Is it dangerous?

The type of monkeypox seen in affected areas of Central and West Africa can be serious and, occasionally, deadly. However, it appears that the cases detected so far in Europe have been relatively mild.

“In those countries where it is more prevalent, which is in Central and West Africa, a fatality rate between one and ten percent has been reported,” Elgh told TT. “But then, you have to remember that that’s in an African context where people are not as well-nourished and there isn’t the same access to healthcare, so it can’t be directly translated.”

“There’s not that much data, especially not on how it behaves in our part of the world. There are also different genetic variants of the virus with different levels of severity, so it’s not possible to comment on [how dangerous it is] before we know more,” he further told TT.

Could this cause a new pandemic?

It’s unlikely, Elgh believes. He told TT that “this is not a new pandemic”.

“The general public do not need to be worried about monkeypox,” he added. “But my belief and hope is that this will not be a pandemic like corona. The most likely scenario is that as long as we contact trace properly, it will ebb out,” he told TT.

He explained that the two viruses are different types of viruses, meaning that monkeypox cannot adapt as easily as the Covid-19 virus.

“Monkeypox is a DNA virus, while coronavirus is a RNA virus,” he explained to TT. “DNA viruses are much more stable, which means that you don’t need to be worried that they will adapt as quickly. It would take a lot and a long time before they adapt to humans.”

The Danish Patient Safety Authority said on Monday that contact tracing for monkeypox was being undertaken.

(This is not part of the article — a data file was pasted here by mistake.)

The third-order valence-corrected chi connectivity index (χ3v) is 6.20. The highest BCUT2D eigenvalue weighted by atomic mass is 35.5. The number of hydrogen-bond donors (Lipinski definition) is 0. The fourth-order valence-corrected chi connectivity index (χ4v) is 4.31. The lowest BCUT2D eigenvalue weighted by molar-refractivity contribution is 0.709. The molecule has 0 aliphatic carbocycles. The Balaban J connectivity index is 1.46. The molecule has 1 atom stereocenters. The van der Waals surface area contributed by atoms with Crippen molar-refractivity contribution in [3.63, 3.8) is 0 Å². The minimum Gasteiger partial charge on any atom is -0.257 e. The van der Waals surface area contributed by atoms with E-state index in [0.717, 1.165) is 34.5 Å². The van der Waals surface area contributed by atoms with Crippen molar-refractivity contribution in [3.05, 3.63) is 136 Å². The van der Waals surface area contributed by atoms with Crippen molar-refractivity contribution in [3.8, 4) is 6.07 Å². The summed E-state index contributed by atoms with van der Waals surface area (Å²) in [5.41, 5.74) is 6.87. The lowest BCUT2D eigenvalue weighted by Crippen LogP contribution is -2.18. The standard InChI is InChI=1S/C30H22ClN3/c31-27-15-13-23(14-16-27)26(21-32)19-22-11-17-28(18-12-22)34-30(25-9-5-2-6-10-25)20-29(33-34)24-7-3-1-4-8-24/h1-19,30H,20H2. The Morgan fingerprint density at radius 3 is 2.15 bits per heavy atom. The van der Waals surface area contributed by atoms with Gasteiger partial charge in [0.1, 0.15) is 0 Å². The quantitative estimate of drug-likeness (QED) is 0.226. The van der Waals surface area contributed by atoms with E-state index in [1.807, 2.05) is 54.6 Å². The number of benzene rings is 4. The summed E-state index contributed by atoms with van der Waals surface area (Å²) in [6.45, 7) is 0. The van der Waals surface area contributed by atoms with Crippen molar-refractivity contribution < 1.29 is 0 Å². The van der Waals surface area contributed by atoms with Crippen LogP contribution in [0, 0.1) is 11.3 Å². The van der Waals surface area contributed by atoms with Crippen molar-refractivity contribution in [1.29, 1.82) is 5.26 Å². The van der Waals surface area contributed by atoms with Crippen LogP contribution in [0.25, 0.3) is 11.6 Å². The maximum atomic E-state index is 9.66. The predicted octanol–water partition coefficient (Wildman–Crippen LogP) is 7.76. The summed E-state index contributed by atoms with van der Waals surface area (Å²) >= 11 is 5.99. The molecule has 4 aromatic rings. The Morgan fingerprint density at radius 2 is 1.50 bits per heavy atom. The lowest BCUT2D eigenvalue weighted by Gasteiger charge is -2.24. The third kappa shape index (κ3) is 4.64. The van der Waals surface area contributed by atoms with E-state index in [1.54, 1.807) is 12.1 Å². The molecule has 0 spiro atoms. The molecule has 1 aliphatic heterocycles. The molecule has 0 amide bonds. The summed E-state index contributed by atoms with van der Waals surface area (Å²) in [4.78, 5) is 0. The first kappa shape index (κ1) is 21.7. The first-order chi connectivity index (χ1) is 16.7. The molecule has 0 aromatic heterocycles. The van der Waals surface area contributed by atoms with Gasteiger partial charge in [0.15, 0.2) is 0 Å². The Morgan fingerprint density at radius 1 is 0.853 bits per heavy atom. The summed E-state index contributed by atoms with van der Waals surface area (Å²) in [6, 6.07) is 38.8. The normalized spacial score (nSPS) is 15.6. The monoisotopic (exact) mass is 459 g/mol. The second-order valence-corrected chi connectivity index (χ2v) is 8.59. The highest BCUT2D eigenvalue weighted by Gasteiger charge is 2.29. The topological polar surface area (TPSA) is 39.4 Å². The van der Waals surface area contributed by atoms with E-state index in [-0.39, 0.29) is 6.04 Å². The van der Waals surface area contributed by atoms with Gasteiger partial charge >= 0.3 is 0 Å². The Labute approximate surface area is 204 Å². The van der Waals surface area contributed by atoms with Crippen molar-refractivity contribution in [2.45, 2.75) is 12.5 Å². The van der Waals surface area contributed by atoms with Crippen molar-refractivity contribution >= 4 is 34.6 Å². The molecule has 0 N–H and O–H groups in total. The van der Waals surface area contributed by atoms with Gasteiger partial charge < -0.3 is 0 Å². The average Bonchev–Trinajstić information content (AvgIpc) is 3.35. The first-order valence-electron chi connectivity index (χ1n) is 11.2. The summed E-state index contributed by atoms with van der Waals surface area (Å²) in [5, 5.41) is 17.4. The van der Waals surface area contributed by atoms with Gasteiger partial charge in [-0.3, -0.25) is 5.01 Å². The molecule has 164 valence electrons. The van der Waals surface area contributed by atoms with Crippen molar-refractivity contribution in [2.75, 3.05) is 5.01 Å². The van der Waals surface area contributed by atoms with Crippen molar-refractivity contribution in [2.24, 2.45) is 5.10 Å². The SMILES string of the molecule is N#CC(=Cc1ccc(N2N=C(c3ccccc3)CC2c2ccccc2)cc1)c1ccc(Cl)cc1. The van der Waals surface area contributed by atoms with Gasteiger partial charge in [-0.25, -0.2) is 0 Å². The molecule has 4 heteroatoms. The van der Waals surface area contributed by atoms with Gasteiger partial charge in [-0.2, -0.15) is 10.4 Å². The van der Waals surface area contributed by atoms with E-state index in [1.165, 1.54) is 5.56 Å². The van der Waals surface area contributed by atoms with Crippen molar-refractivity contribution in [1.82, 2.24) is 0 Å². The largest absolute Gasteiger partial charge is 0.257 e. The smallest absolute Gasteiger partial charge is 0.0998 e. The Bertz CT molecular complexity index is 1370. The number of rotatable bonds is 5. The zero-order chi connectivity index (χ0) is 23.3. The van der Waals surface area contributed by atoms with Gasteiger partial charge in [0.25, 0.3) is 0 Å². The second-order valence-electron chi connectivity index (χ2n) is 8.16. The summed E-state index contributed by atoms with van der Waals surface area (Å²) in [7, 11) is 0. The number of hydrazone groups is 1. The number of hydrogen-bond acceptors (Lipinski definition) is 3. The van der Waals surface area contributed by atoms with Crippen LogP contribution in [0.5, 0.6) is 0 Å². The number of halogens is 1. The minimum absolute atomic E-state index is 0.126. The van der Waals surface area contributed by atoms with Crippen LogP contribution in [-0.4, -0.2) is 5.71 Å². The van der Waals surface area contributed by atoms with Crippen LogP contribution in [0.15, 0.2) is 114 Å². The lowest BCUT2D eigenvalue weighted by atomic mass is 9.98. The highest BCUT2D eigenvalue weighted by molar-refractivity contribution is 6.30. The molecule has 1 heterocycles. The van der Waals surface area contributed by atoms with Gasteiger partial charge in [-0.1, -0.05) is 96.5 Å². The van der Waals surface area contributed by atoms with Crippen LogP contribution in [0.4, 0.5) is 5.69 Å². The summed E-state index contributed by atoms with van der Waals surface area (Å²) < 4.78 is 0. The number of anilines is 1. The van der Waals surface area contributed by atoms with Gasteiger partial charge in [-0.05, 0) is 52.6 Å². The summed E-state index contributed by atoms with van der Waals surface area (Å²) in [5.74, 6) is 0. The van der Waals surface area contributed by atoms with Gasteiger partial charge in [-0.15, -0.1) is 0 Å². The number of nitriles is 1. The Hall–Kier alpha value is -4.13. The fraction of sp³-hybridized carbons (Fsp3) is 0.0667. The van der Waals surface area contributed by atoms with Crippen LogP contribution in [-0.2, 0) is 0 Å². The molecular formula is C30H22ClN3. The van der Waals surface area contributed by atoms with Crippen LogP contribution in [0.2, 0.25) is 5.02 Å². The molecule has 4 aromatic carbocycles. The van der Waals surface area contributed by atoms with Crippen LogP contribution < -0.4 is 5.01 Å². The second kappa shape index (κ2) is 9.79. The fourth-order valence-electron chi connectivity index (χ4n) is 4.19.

“The Danish Patient Safety Authority is now contact tracing so that close contacts to the patient can be given guidance as to how they should respond,” Health Minister Magnus Heunicke said in a statement.

“Health authorities do not expect broad community infections in Denmark, but we are following the situation closely so we can be as well prepared as possible for any development in the situation,” he said.

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Ticks in Denmark: How to protect yourself and what to do if you get bitten

Thousands of people in Denmark are bitten by ticks each year, especially during the summer months. Although most people are left unaffected, an estimated three thousand cases a year in Denmark turn into Lyme disease.

Ticks in Denmark: How to protect yourself and what to do if you get bitten

The humid and warm weather Denmark has experienced so far this year could make ticks even more common than usual this summer, an official said.

Ticks (skovflåter) can be found all over Denmark in forests, meadows, and long grass. They are particularly active during the summer months and increase in number if the weather has been warm and humid. So if you’re hiking, camping or berry-picking this summer, there’s a risk of getting a tick bite (skovflåtbid).

What are ticks?

Ticks are small, spider-like creatures which vary in size, usually between 1mm to 1cm long. They do not fly or jump but climb on to animals or humans as they brush past. Once a tick bites into the skin, it feeds on blood for a few days before dropping off. In Denmark, ticks are often found on rodents or deer and they are particularly prevalent between May and October. 

Lyme Disease (Borreliose

In Denmark, the most common disease ticks transmit is Lyme disease and around 15 per cent of ticks in Denmark’s forests carry this.

It is not known exactly how many people in Denmark get Lyme disease every year, but it is estimated that there are a few thousand cases.

However this is a very small percentage of those who have been bitten by a tick. Broadcaster TV2 has reported that in 98 per cent of cases, people do not get ill from a tick bite.